Less than a year ago, President Bashar al-Assad of Syria and his forces were sporadically using chemical weapons on rebels and civilians in the civil war. Today, the stockpile that he grudgingly admitted to under international pressure is gone. … President Obama’s critics excoriated the deal, but they have been proved wrong. The chemical weapons are now out of the hands of a brutal dictator—and all without firing a shot.
A feature article in The Washington Post makes it clear that the incredibly difficult logistics of locating, packing up, transporting (through a war zone) and loading onto ships of all XXX was done with the cooperation of not only the United States and Russia, plus the Syrian government, but Iran, too:
The Iranians, [Sigrid Kaag, who heads the joint mission of the United Nations and the OPCW] said, provided technical advice. “They obviously lived through a terrible chemical weapons experience themselves,” when the Iraqi forces of Saddam Hussein made liberal use of chemicals during the 1980s Iran-Iraq war. “They see themselves as quite committed to eliminating the use of chemical weapons anywhere. “They’ve also been helpful to us in contacts with Syrian authorities . . . in amplifying our messages, validating our approach,” Kaag said.
Some of the idiots who said it “couldn’t be done” include Yochi Dreazen of Foreign Policy, former Senator Jim Talent of the Heritage Foundation, neocon scribbler Peter Feaver, right-wing Senator John Barrasso of Wyoming, the reliable neoconservative skeptics at the editorial page of The Wall Street Journal, Iraq war architect Douglas Feith, the usual suspects at the “thinktank” called the Foreign Policy Initiative (Bill Kristol, Robert Kagan, Dan Senor, Eric Edelman) and, well, you get the idea.
Meanwhile, weirdly, Secretary of State John Kerry seems intent to sending more aid to the supposed moderates of the rebellion against President Bashar al-Assad. The right strategy, given that the anti-Assad Islamic State of Iraq and Syria (ISIS) is gobbling up territory in both countries, would be halt aid to the anti-Assad forces, since that would free up Assad’s military to go after ISIS in northern and eastern Syria. But, as the Associated Press reports, the Syrian “moderates” are hopelessly disorganized and outgunned. The Los Angeles Times reports “deep divisions, clashing rivalries and considerable disarray within the Syrian National Coalition.” Are you listening, Mr. Kerry? It’s time to surrender in the Syrian war.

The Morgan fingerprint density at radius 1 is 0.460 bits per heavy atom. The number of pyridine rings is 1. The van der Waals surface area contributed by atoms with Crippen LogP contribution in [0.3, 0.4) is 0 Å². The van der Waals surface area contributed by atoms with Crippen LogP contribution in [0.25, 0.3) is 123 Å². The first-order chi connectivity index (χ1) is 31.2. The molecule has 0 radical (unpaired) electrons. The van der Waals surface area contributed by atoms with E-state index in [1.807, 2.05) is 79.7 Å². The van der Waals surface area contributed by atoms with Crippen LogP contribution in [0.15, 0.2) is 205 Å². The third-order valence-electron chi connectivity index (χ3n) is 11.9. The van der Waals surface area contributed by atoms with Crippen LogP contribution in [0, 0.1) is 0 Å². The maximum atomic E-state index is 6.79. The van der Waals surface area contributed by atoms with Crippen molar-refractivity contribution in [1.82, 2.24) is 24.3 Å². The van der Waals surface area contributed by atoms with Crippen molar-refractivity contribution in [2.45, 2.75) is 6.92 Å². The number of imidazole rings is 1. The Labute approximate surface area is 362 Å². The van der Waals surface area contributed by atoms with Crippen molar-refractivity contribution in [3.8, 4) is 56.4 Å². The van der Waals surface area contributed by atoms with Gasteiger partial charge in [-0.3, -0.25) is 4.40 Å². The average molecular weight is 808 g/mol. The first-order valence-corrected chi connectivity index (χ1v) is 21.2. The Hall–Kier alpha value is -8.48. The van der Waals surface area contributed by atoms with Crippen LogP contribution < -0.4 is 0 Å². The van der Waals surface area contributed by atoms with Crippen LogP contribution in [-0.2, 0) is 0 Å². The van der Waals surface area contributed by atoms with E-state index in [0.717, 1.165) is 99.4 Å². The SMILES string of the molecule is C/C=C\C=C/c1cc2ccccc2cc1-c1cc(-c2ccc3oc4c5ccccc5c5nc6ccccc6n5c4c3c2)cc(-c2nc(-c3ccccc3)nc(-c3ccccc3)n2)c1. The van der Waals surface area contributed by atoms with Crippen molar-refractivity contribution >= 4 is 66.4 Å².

At the end of the Coen brothers’ classic 1996 film, Fargo, the intrepid law enforcement officer Marge Gunderson (Frances McDormand) famously addresses the less-than-competent bad guy after she’s arrested him:
And for what? For a little bit of money. There’s more to life than a little money, you know. Don’tcha know that? And here ya are, and it’s a beautiful day. Well. I just don’t understand it.
One might say the same thing about the less-than-competent bad guy who is president of Russia, Vladimir Putin: And for what? What, exactly, has Putin accomplished by stoking fires in Ukraine, illegally annexing Crimea, mobilizing Russian forces on Ukraine’s border, backing thuggish separatists who’ve created ersatz “people’s republics” in eastern Ukraine, bringing economic sanctions down on Russia, and destroying whatever good will Russia had built up by hosting the Sochi Winter Olympics? Well. I just don’t understand it.
There’s reason to be optimistic, of course, that the fighting in Ukraine will wind down, that an accord will be reached, and that the surprise talks between Kiev and at least some of the rebels will succeed.
But the entire crisis might have been avoided if Russia hadn’t gotten its britches in an uproar just because Ukraine—run, by the way, back in 2013 by a corrupt but mostly pro-Russian wheeler-dealer—wanted to sign an association agreement with the European Union. For most Ukrainians, linking up with the EU was a no-brainer—after all, what Ukrainian in his right mind, if that mind weren’t clouded by pro-Russian political or religious ideology, would prefer to tie Ukraine’s economy to the crumbling Russian one and its powerful economic alliance with, well, Kazakhstan? Now, after all the hubbub, the new president of Ukraine, Petro Poroshenko—far less pro-Russian than his predecessor, though still a wheeler-dealer and probably corrupt—says that he’ll sign an association agreement with the EU on June 27.
Of course, none of that means that the Ukraine crisis is over, just yet. For reasons that remain unclear, in terms of what he can accomplish, Putin is still apparently keeping the flame of rebellion in eastern Ukraine flickering, even secretly supplying the rebels there with a limited number of tanks and heavy weapons. The Kremlin is still making a fuss about the idea of Ukraine, along with Georgia and Moldova, and Russia can create trouble in breakaway mini-republics in all three countries. Still, it seems obvious that every move that Putin has made has backfired, blown up in his face, and made things worse for him—except, perhaps, at home, where Putin has rallied ultranationalists, ex-CPSU types and the religious right to his side. But by creating a crisis over Ukraine, Putin has thrown a handful of monkey wrenches into relations between Russia and both Europe and the United States, allowed Washington to pressure the Europeans to increase military spending, strengthened advocates of NATO on both sides of the Atlantic, given hawks new leverage in the United States against President Obama’s more cautious foreign policy, and more. Way to go, Vlad!